Elementary my dear Aston: how one pro audio company is asking you to shape its new product…

(Image credit: Aston)

Aston Microphones has embarked on a massive project to get thousands of producers to help it shape the sound of its new Element microphone, and you too can be a part of this quite extraordinary listening panel. We sit down with Aston founder James Young, who explains this most ambitious of plans… 

Aston's latest project comes with ambitions that overshadow anything that it has achieved so far

For such a young company, Aston Microphones has already made a big impact with its first four microphones: Origin, Spirit, Starlight and Stealth. All four combine very different looks with a unique sound and innovative features, and all four have won awards, including the NAMM 2020 Best Microphone TEC Award for Stealth. 

However, the company's latest project comes with ambitions that overshadow anything that it has achieved so far. Aston has always employed a panel of expert producers, artists and engineers to mould the sound of its microphones, but its next microphone, Element, will be shaped by the biggest listening panel to date, as the company is hoping to enlist some 10,000 producers to be a part of it.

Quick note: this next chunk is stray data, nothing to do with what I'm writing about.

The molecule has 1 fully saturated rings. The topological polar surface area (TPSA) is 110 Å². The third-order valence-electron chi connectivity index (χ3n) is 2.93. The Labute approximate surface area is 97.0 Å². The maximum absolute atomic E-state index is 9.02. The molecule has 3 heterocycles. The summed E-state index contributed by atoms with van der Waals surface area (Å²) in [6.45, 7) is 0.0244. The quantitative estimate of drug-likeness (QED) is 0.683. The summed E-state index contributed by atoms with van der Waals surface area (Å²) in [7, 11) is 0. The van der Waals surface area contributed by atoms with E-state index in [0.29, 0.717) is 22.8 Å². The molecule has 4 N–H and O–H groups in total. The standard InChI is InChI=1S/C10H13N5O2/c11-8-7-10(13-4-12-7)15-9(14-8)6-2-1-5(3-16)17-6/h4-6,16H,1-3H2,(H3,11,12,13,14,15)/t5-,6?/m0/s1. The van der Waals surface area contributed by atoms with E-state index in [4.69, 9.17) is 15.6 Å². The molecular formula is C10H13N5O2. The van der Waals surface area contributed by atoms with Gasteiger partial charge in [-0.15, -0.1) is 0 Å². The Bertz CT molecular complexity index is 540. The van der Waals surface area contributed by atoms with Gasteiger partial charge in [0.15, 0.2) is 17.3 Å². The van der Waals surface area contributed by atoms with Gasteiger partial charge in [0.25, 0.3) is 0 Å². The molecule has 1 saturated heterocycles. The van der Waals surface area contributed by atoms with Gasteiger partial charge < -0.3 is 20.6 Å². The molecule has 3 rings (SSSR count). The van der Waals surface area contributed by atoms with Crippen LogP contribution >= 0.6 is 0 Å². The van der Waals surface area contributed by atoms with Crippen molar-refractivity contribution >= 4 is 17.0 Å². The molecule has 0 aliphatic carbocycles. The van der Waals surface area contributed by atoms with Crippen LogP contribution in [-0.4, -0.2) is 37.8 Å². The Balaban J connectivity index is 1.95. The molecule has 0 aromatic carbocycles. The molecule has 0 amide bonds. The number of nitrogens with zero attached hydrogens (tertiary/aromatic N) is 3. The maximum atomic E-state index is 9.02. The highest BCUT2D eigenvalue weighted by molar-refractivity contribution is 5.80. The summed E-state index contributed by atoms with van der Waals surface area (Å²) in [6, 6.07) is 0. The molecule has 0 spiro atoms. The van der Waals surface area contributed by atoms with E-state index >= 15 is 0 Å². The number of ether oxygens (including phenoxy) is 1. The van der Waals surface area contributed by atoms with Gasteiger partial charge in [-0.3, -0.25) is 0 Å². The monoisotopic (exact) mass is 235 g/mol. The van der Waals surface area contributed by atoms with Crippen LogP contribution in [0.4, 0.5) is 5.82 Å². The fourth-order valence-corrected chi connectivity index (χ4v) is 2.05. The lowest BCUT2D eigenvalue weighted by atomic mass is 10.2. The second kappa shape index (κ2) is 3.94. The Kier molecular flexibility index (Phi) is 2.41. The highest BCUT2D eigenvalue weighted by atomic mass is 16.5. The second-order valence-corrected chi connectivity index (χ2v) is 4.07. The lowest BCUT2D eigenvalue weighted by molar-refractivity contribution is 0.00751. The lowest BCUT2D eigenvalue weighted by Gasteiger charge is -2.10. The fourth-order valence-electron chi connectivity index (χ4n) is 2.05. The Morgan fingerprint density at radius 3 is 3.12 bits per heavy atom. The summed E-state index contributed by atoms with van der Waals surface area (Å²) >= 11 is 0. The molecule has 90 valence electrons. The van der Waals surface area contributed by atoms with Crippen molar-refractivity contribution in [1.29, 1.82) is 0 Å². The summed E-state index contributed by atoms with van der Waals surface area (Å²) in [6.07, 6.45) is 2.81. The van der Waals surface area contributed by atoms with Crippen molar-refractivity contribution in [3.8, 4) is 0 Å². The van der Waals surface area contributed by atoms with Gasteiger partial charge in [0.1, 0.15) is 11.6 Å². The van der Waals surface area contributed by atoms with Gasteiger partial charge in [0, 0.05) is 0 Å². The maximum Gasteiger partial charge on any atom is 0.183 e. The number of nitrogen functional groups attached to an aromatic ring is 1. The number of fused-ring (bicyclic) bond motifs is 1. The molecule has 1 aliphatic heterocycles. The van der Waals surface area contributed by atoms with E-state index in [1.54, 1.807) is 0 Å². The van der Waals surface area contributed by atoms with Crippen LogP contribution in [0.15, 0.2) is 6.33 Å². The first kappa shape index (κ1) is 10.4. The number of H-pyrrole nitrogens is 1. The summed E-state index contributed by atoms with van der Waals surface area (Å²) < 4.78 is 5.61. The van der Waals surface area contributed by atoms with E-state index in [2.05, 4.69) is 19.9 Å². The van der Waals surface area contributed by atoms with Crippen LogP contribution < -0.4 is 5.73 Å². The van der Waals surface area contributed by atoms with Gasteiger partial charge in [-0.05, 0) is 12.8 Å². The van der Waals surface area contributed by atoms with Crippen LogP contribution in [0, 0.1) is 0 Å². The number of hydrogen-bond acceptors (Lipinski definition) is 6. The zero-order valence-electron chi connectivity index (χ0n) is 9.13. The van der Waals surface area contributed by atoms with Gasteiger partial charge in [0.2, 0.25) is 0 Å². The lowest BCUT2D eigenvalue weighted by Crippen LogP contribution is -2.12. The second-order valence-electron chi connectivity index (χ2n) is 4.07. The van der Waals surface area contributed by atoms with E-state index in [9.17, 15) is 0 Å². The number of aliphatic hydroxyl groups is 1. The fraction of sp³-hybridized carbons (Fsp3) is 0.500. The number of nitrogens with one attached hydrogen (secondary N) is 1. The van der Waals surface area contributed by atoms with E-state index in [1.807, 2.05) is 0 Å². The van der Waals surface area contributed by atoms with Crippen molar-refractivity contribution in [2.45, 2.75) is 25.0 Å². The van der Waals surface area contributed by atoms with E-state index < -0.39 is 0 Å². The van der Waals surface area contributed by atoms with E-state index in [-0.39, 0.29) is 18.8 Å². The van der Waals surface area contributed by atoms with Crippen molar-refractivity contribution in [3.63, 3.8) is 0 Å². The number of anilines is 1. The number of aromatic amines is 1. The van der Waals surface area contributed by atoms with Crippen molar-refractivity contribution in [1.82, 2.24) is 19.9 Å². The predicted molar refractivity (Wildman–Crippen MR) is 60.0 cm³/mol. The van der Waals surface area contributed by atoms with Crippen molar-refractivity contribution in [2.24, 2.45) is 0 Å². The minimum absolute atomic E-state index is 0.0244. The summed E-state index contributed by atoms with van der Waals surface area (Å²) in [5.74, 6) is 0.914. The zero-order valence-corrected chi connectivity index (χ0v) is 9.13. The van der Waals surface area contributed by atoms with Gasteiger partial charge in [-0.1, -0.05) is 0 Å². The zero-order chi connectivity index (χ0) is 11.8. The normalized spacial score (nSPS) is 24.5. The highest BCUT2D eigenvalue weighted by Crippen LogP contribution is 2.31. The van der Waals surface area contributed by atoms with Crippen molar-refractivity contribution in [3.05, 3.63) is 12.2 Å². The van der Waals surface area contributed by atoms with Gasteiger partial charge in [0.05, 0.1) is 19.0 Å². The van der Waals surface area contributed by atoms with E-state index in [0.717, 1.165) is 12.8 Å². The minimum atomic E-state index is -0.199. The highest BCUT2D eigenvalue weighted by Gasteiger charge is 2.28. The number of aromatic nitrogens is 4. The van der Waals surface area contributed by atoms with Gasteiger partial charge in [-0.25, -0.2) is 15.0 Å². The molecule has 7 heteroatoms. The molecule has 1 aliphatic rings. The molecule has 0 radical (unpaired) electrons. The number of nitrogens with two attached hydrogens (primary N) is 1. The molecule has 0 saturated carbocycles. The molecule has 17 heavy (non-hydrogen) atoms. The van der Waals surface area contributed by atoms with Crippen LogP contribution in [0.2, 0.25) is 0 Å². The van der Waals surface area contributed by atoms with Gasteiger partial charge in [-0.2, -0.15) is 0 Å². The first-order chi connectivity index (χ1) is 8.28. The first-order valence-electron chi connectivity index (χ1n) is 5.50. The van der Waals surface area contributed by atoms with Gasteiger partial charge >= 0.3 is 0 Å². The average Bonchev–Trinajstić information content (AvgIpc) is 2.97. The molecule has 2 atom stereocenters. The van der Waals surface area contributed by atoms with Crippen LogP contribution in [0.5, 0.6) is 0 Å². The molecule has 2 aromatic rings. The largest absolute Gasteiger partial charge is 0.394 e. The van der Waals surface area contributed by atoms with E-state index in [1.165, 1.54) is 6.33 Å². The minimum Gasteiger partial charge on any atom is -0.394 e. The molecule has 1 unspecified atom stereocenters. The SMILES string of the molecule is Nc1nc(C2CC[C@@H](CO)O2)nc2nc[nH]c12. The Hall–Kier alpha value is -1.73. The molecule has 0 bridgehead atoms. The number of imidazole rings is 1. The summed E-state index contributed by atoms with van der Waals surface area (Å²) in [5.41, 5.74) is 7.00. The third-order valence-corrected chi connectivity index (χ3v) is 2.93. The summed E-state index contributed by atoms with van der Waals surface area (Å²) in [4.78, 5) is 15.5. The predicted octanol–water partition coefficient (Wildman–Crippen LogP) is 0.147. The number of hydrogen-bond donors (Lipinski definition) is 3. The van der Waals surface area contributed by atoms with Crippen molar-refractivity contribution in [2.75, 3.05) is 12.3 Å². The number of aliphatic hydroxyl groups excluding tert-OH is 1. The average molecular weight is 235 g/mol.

You can get involved as well, which we'll detail later, but first some background on the Aston story.

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Aston starting

James Young, Phil Smith and Alan Gavin started Aston Microphones in 2015 after being largely responsible for the sE microphone brand to take root with their company Sonic Distribution. But this time around, they had a completely different focus for their new mic brand.

“We had to deconstruct the microphone science that was out there."

James Young, CEO, Aston Mics

“There wasn't a microphone manufactured in the UK, aside from the odd-and-sods things like 1970s Calrec mics and Coles which were made out of the BBC,” James Young explains. “They exist as part of an engineering company and not a mic brand in the wider sense, so nobody had done it before. We thought, 'we can be the first guys to be the first mic voice of the UK'. That was a big driver for us and to do UK manufacturing.”

As well as the UK-centric nature of the company, and the reduced carbon footprint that local manufacturing brings with it, Aston's focus was also to deliver microphones in the £200-£300 range. 

“In order to do that we had to deconstruct the microphone science that was out there,” James reveals. “We looked at hundreds of different mic products and found that they were all basically made the same way, and that all the OEM companies were copies of copies.